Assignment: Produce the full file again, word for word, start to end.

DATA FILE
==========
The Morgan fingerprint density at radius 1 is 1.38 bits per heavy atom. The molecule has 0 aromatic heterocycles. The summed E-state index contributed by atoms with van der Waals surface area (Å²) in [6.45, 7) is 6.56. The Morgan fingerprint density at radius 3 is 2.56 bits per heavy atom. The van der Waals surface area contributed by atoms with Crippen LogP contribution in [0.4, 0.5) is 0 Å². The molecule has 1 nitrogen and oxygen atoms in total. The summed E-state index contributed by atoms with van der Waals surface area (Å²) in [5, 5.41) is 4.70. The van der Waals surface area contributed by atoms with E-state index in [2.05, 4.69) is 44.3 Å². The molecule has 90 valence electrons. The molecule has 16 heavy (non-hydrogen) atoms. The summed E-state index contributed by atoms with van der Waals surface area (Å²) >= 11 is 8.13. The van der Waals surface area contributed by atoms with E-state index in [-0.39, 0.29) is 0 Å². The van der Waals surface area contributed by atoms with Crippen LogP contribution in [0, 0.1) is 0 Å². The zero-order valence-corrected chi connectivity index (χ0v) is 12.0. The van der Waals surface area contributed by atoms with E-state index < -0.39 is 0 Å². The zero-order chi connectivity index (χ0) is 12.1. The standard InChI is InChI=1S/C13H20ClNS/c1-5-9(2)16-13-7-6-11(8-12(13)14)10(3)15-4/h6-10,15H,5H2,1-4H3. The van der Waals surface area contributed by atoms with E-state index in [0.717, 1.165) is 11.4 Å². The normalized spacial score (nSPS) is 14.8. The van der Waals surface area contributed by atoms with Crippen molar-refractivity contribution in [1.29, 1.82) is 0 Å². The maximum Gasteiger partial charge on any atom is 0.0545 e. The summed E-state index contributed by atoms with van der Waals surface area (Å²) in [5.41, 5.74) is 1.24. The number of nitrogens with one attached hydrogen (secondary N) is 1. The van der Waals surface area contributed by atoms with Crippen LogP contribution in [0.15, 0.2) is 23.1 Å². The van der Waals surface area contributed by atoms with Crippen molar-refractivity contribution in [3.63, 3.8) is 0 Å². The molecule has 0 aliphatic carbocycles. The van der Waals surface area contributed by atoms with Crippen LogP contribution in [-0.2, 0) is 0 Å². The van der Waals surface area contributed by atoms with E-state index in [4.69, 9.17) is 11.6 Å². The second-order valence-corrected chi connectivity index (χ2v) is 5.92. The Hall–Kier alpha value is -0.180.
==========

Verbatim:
The Morgan fingerprint density at radius 1 is 1.38 bits per heavy atom. The molecule has 0 aromatic heterocycles. The summed E-state index contributed by atoms with van der Waals surface area (Å²) in [6.45, 7) is 6.56. The Morgan fingerprint density at radius 3 is 2.56 bits per heavy atom. The van der Waals surface area contributed by atoms with Crippen LogP contribution in [0.4, 0.5) is 0 Å². The molecule has 1 nitrogen and oxygen atoms in total. The summed E-state index contributed by atoms with van der Waals surface area (Å²) in [5, 5.41) is 4.70. The van der Waals surface area contributed by atoms with E-state index in [2.05, 4.69) is 44.3 Å². The molecule has 90 valence electrons. The molecule has 16 heavy (non-hydrogen) atoms. The summed E-state index contributed by atoms with van der Waals surface area (Å²) >= 11 is 8.13. The van der Waals surface area contributed by atoms with E-state index in [-0.39, 0.29) is 0 Å². The van der Waals surface area contributed by atoms with Crippen LogP contribution in [0, 0.1) is 0 Å². The zero-order valence-corrected chi connectivity index (χ0v) is 12.0. The van der Waals surface area contributed by atoms with E-state index < -0.39 is 0 Å². The zero-order chi connectivity index (χ0) is 12.1. The standard InChI is InChI=1S/C13H20ClNS/c1-5-9(2)16-13-7-6-11(8-12(13)14)10(3)15-4/h6-10,15H,5H2,1-4H3. The van der Waals surface area contributed by atoms with E-state index in [0.717, 1.165) is 11.4 Å². The normalized spacial score (nSPS) is 14.8. The van der Waals surface area contributed by atoms with Crippen molar-refractivity contribution in [1.29, 1.82) is 0 Å². The maximum Gasteiger partial charge on any atom is 0.0545 e. The summed E-state index contributed by atoms with van der Waals surface area (Å²) in [5.41, 5.74) is 1.24. The number of nitrogens with one attached hydrogen (secondary N) is 1. The van der Waals surface area contributed by atoms with Crippen LogP contribution in [0.15, 0.2) is 23.1 Å². The van der Waals surface area contributed by atoms with Crippen molar-refractivity contribution in [3.63, 3.8) is 0 Å². The molecule has 0 aliphatic carbocycles. The van der Waals surface area contributed by atoms with Crippen LogP contribution in [-0.2, 0) is 0 Å². The van der Waals surface area contributed by atoms with E-state index in [4.69, 9.17) is 11.6 Å². The second-order valence-corrected chi connectivity index (χ2v) is 5.92. The Hall–Kier alpha value is -0.180.